Why a Default Method Cannot Override an Object’s Methods? [Snippet]

An interface cannot declare any of the methods of the object class as a default method. This restriction may be surprising, especially since the interface does not inherit from object.

Behind the scenes, an interface implicitly declares a public abstract method for most of the object’s method. As a consequence, there is no hierarchic relation between, for example, the object's equals method and the equals method that is implicitly declared in an interface. So, why does Java prohibit us from declaring an object method as the default method?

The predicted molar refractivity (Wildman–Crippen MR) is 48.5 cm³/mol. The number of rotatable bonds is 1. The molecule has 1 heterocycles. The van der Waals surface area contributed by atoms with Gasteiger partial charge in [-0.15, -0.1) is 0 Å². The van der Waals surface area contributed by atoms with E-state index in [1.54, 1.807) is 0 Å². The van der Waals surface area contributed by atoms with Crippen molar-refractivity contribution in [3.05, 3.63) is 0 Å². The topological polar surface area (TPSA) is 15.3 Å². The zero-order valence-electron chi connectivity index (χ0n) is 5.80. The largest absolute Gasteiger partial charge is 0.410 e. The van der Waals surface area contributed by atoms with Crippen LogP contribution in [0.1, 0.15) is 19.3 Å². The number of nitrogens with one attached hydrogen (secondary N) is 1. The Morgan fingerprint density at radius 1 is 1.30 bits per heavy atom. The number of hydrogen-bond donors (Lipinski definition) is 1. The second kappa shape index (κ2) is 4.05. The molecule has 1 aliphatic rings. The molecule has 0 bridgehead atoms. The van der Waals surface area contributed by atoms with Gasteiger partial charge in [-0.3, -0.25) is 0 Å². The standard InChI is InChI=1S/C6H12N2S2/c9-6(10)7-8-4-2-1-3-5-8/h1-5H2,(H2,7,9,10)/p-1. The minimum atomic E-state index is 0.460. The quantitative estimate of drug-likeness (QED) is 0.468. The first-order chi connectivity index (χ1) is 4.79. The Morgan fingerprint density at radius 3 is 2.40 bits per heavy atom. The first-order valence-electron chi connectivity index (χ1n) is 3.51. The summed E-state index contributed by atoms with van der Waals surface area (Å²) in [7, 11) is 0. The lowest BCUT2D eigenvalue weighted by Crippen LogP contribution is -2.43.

The short answer is this: Java, by design, can be misunderstood from the OOP design perspective:

interface A { default boolean equals(Object obj) { return true; }
} class B implements A { }

Let’s suppose we have an interface, A, which declares a default method equals with the same signature as the equals method of the object class. Class B  implements the A interface, which, by design, inherits the object class, and then, what version of the equals method does B inherit? A conflict would arise in this case.

Another reason is that, in this case, the interface default method becomes useless, because the equals method from the object class will always be invoked in children classes. This would conflict with the fact that the interface can be evolved. Hope this answered your question. Happy coding!